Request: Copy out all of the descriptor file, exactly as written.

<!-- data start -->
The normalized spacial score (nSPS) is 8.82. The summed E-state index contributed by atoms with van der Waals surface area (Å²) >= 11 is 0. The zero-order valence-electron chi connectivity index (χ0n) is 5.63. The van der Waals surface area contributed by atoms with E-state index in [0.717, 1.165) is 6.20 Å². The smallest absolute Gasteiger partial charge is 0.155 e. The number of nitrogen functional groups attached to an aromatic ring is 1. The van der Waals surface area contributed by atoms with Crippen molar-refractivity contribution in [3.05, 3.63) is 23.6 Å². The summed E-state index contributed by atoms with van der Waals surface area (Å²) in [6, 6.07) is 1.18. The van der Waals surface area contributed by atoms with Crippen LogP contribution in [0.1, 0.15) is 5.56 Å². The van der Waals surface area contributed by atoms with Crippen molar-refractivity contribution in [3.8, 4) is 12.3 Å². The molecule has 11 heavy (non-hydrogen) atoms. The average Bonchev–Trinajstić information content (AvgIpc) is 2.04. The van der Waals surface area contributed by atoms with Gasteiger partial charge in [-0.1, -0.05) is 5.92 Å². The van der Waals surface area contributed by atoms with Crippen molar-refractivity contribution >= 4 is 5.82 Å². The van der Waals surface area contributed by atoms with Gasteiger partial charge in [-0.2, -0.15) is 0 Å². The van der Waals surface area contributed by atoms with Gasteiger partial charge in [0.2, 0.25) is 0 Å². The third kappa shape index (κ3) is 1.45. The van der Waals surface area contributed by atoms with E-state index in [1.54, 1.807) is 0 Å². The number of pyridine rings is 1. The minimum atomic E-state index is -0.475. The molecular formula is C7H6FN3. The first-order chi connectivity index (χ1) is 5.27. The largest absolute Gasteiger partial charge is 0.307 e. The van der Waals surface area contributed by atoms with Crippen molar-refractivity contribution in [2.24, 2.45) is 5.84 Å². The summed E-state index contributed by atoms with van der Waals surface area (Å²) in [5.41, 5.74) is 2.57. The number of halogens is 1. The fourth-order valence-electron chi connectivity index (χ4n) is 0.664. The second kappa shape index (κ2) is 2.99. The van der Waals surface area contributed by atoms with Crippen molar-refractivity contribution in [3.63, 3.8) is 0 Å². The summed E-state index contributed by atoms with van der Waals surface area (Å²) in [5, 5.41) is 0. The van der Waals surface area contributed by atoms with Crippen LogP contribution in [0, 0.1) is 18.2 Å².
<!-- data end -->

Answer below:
The normalized spacial score (nSPS) is 8.82. The summed E-state index contributed by atoms with van der Waals surface area (Å²) >= 11 is 0. The zero-order valence-electron chi connectivity index (χ0n) is 5.63. The van der Waals surface area contributed by atoms with E-state index in [0.717, 1.165) is 6.20 Å². The smallest absolute Gasteiger partial charge is 0.155 e. The number of nitrogen functional groups attached to an aromatic ring is 1. The van der Waals surface area contributed by atoms with Crippen molar-refractivity contribution in [3.05, 3.63) is 23.6 Å². The summed E-state index contributed by atoms with van der Waals surface area (Å²) in [6, 6.07) is 1.18. The van der Waals surface area contributed by atoms with Crippen LogP contribution in [0.1, 0.15) is 5.56 Å². The van der Waals surface area contributed by atoms with Crippen molar-refractivity contribution in [3.8, 4) is 12.3 Å². The molecule has 11 heavy (non-hydrogen) atoms. The average Bonchev–Trinajstić information content (AvgIpc) is 2.04. The van der Waals surface area contributed by atoms with Gasteiger partial charge in [-0.1, -0.05) is 5.92 Å². The van der Waals surface area contributed by atoms with Crippen molar-refractivity contribution >= 4 is 5.82 Å². The van der Waals surface area contributed by atoms with Gasteiger partial charge in [-0.2, -0.15) is 0 Å². The van der Waals surface area contributed by atoms with Gasteiger partial charge in [0.2, 0.25) is 0 Å². The third kappa shape index (κ3) is 1.45. The van der Waals surface area contributed by atoms with E-state index in [1.54, 1.807) is 0 Å². The number of pyridine rings is 1. The minimum atomic E-state index is -0.475. The molecular formula is C7H6FN3. The first-order chi connectivity index (χ1) is 5.27. The largest absolute Gasteiger partial charge is 0.307 e. The van der Waals surface area contributed by atoms with Crippen molar-refractivity contribution in [2.24, 2.45) is 5.84 Å². The summed E-state index contributed by atoms with van der Waals surface area (Å²) in [5.41, 5.74) is 2.57. The number of halogens is 1. The fourth-order valence-electron chi connectivity index (χ4n) is 0.664. The second kappa shape index (κ2) is 2.99. The van der Waals surface area contributed by atoms with Crippen molar-refractivity contribution in [3.63, 3.8) is 0 Å². The summed E-state index contributed by atoms with van der Waals surface area (Å²) in [5, 5.41) is 0. The van der Waals surface area contributed by atoms with Crippen LogP contribution in [0, 0.1) is 18.2 Å².